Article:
(condensed from Ein Ayah, Shabbat 6:8-10)
Gemara: What is the background behind the prohibition on a shoe called sandal hamesumar? Shmuel said: there was a decree [made by enemies], and people were hiding in caves. The people in the caves agreed: “Whoever comes in, comes in; and whoever leaves, leaves.” The shoe of one of them was turned around, so that they thought that one of them left and was seen by the enemies who were now attacking. They started pushing each other and killed more of each other than the enemies killed of them.
Ein Ayah: The source of falling is the collapse of the spirit, as the intellect leaves him and his imagination sinks. It is as the pasuk says: “Israel abandoned goodness; the enemy will pursue” (Hoshea 8:3). The imagination lowers a person and the nation as a whole to a ditch, i.e., into dense materialism and its ugly and lowly tendencies. It is not the external perceptions that is dominant in its midst, as the pasuk says: “To the action of Hashem they did not look, and they did not see the work of His Hand” (Yeshaya 5:12). External imprints have their impact according to their natural ability to give light. They do not extend to revive the spirit and to spread light to the intellect and one’s personal attributes. [This is what the gemara means by that which comes in, comes in, and that which leaves leaves.] The results are similar to what one would expect. There is a lowliness of the spirit, fear of the enemy, hiding in a cave, and a lowly decision based on continual decline, due to fear of the enemy.
Imagination, which is from the outset the factor that causes people to abandon Hashem and the paths of straightness, itself becomes the medium through which punishment comes. It deepens the feelings of evil and increases the weakness of the spirit to the greatest degree. When something changes even in the slightest, it causes the whole world to turn around for him. Imagination is not like intellect, which can handle each new situation and conception throughout physical and spiritual life and use its strength to lead one in the proper and righteous path. In contrast, imagination is spoiled by a small wind; one murky idea can summon up many bad feelings and consequences. Thus, when one shoe was turned around, frightening and desperate decisions were made, and they believed that the enemies discovered them and were attacking.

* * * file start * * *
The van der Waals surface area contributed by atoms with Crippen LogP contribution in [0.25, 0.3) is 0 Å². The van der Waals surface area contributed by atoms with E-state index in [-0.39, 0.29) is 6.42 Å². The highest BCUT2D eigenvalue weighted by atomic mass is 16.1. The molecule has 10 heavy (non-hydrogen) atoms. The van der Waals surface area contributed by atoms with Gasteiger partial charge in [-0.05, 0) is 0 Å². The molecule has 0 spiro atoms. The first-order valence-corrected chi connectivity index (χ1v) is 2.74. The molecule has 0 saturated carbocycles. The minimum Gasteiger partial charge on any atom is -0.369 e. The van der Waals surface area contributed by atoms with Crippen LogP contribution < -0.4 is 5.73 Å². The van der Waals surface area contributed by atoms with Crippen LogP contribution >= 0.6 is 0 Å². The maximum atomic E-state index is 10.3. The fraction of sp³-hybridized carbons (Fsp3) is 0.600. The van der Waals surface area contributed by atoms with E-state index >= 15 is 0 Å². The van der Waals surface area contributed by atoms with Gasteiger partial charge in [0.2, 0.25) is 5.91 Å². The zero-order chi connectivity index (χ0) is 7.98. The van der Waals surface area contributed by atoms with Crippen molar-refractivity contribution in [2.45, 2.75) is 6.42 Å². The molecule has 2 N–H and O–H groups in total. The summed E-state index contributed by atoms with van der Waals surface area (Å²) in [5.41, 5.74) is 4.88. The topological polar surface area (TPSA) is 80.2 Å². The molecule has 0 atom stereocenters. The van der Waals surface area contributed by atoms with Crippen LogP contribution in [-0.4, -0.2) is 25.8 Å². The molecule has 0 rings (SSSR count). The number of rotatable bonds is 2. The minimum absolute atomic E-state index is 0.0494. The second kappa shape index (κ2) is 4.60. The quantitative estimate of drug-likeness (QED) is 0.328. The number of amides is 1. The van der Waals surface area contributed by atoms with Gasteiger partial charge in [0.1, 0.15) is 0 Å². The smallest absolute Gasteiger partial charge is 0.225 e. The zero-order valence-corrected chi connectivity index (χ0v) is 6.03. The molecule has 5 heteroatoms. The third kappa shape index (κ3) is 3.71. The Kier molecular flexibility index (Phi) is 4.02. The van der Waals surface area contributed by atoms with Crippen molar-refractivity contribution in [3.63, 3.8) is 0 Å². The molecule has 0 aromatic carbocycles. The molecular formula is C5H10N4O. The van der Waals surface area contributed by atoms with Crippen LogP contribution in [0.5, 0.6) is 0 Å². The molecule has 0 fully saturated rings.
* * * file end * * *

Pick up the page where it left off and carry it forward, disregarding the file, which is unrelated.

Not only does the decision one comes to based on imagination tend toward bad, decline, and despair, but it actually causes the ruin of the person with the imagination. It does not allow the individual and the community to notice their situation and return to a higher level by using the intellect and morality to elevate them over the situation of lowliness and fight off the situation of difficulty. Rather imagination increases commotion and inner enmity and ends the glimmer of hope that the powers can be summoned to survive. This is the horrible tragedy of a person who causes more destruction to himself than any enemy. It all starts when he is removed from the light of the pure intellect and the lofty aura, the light of the G-d of truth. It causes him to embrace fleeting mistruths and improper personal attributes that stem from a bad imagination. It concretizes the bad thoughts with thick mud and with irremovable nails. “Your evil shall oppress you, and your iniquity will rebuke you; you shall know and see that it is bad and bitter that you left Hashem your G-d, and My fear is not upon you” (Yirmiya 2:19). Instead of a thought-out fear of Hashem, which puts the mind at ease and fixes every group that lost its moral content, the bad imagination creates extreme, purposeless fear. This pollutes the mind and increases commotion and self-destruction beyond what any enemy could accomplish.